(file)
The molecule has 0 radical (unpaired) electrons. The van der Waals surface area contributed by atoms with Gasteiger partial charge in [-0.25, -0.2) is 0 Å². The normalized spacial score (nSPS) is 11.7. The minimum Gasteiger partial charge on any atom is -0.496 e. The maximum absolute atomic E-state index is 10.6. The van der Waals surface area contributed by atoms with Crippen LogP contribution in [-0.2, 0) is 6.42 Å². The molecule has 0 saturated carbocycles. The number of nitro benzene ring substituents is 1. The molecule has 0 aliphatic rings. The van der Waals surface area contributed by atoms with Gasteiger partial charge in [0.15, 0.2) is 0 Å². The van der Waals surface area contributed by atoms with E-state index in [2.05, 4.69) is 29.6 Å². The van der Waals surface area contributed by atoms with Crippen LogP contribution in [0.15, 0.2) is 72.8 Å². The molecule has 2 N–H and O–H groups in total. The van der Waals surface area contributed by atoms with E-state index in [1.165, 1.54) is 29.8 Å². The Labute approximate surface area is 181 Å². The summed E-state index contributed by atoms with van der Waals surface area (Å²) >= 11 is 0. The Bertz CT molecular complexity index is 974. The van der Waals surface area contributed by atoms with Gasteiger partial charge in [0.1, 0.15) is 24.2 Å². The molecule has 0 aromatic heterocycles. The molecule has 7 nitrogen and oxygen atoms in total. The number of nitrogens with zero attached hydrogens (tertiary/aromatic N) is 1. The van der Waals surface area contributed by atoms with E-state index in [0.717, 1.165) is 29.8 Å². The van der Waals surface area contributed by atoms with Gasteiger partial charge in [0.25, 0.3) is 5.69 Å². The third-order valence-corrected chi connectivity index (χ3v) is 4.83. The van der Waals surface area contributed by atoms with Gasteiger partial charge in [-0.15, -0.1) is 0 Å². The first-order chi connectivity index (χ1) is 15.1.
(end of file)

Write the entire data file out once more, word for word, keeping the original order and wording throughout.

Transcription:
The molecule has 0 radical (unpaired) electrons. The van der Waals surface area contributed by atoms with Gasteiger partial charge in [-0.25, -0.2) is 0 Å². The normalized spacial score (nSPS) is 11.7. The minimum Gasteiger partial charge on any atom is -0.496 e. The maximum absolute atomic E-state index is 10.6. The van der Waals surface area contributed by atoms with Crippen LogP contribution in [-0.2, 0) is 6.42 Å². The molecule has 0 saturated carbocycles. The number of nitro benzene ring substituents is 1. The molecule has 0 aliphatic rings. The van der Waals surface area contributed by atoms with Gasteiger partial charge in [0.15, 0.2) is 0 Å². The van der Waals surface area contributed by atoms with E-state index in [2.05, 4.69) is 29.6 Å². The van der Waals surface area contributed by atoms with Crippen LogP contribution in [0.15, 0.2) is 72.8 Å². The molecule has 2 N–H and O–H groups in total. The van der Waals surface area contributed by atoms with E-state index in [1.165, 1.54) is 29.8 Å². The Labute approximate surface area is 181 Å². The summed E-state index contributed by atoms with van der Waals surface area (Å²) >= 11 is 0. The Bertz CT molecular complexity index is 974. The van der Waals surface area contributed by atoms with Gasteiger partial charge in [0.1, 0.15) is 24.2 Å². The molecule has 0 aromatic heterocycles. The molecule has 7 nitrogen and oxygen atoms in total. The number of nitrogens with zero attached hydrogens (tertiary/aromatic N) is 1. The van der Waals surface area contributed by atoms with E-state index in [0.717, 1.165) is 29.8 Å². The van der Waals surface area contributed by atoms with Gasteiger partial charge in [0.25, 0.3) is 5.69 Å². The third-order valence-corrected chi connectivity index (χ3v) is 4.83. The van der Waals surface area contributed by atoms with Gasteiger partial charge in [-0.15, -0.1) is 0 Å². The first-order chi connectivity index (χ1) is 15.1.